With workers quitting their jobs in record numbers, and despite higher unemployment than pre-COVID, employers today are struggling to fill open positions. California is in uncharted territory when it comes to job openings in an economic recovery, territory that may benefit workers in the short term but raises concerns about meeting workforce needs now and in the long term.
California job openings reached a record high of over 1.2 million in December 2021, about twice as high as the number one year before. During the end of 2021, openings as a share of the labor force hovered around 6.8%, much higher than the average rate from both 2019 and 2020 (4.4%).
Rising job openings, falling unemployment, and a smaller workforce mean fewer job seekers per opening than in typical recoveries—and fewer than in typical good economic times. The number of unemployed people per job opening spiked when COVID first hit, then consistently dropped through 2021. By the end of the year, there was roughly one unemployed person for every job opening, closer to the strong economy of 2019 than the 2010 recovery (6.5 persons). California does, however, have slightly more unemployed per opening than the US—roughly 1 unemployed person for every job opening in California versus 0.6 nationally.
The abundance of job openings is related to the “great resignation”: startling numbers of workers quitting jobs. Resignations remain high by historical standards and high as a share of the labor force.
The pandemic reflects a stunning shift in the relationship between the unemployment rate and the rate of job openings. Typically, when unemployment is elevated, job openings clear quickly as job seekers match with employers. But this relationship has changed: at every point during the pandemic, openings have been higher than expected based on unemployment. At no point since April 2020 has the longstanding pattern between unemployment and job openings held. This signals a marked shift in the labor market around matching employers and job seekers. Based on prior patterns, we’d expect a rate of openings around 3% in December 2021—but it was twice as high.
Hiring also stagnated in December at 3.7% of the labor force, dropping 11% from November to the lowest level since July. The omicron variant may have further tightened the labor market and contributed to slow hiring. Sector shifts, changing skill requirements, and geographical mismatch also likely contributed, signaling challenges ahead for meeting workforce needs. For instance, service sector workers may find their skills not as easily transferable to growing sectors like transportation. Furthermore, recovery varies across regions and relocating is not always an option. Still, workers who can take time to find the best job match or to build skills may benefit in the long run.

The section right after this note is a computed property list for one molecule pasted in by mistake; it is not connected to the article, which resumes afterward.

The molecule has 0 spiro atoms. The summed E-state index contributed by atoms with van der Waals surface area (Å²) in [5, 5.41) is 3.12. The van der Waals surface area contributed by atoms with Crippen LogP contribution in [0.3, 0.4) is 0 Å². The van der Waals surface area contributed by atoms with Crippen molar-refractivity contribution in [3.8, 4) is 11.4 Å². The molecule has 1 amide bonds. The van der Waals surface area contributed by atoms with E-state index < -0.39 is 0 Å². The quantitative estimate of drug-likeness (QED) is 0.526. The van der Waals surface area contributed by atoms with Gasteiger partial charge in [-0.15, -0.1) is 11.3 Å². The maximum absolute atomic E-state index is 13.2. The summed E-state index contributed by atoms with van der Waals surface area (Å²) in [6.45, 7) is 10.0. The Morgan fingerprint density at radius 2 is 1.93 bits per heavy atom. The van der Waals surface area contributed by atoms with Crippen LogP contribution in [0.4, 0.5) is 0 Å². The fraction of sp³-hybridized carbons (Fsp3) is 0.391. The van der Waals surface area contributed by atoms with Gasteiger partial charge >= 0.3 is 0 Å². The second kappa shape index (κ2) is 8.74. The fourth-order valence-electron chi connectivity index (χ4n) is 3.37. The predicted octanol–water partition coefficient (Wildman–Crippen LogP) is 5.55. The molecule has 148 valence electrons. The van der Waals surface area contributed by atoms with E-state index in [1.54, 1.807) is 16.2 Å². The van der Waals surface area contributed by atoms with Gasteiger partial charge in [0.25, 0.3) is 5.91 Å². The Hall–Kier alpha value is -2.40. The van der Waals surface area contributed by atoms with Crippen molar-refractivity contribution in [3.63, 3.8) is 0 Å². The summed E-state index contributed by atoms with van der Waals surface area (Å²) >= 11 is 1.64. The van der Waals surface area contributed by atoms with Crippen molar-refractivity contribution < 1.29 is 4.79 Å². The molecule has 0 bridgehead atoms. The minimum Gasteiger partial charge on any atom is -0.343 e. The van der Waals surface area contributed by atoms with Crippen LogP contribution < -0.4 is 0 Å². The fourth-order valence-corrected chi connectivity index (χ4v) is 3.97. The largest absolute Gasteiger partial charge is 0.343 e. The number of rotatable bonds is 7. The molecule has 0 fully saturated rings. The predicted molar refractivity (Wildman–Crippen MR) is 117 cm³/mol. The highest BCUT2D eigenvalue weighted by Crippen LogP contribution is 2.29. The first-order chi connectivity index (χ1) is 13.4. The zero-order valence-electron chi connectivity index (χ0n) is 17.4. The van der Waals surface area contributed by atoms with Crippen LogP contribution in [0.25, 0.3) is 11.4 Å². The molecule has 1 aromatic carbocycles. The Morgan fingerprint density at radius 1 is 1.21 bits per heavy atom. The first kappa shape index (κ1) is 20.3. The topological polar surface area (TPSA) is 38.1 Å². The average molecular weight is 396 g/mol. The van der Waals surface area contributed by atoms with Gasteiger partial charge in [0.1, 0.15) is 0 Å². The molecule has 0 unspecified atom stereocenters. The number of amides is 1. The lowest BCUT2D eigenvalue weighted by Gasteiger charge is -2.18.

Selectivity in a tight labor market also bodes well for wages, which have climbed during the pandemic. Yet wage pressure contributes to inflation, putting a crimp on purchasing power, especially for low-income households.
As the omicron surge wanes and the Federal Reserve contemplates actions to slow inflation, the tight labor market may subside. Similarly, pandemic-induced sector shifts as well as geographic mismatch between openings and workers may lessen over time.
To improve efficiency in the labor market, policymakers could support programs that strengthen worker skills and connect training with career opportunities that benefit both workers and firms. Indeed, resources for career-focused training, especially in sectors of acute need, feature prominently in Governor Newsom’s budget proposal. Paired with funding directed to economic recovery and resilience, California’s employers and workforce will be better equipped for the post-COVID economy.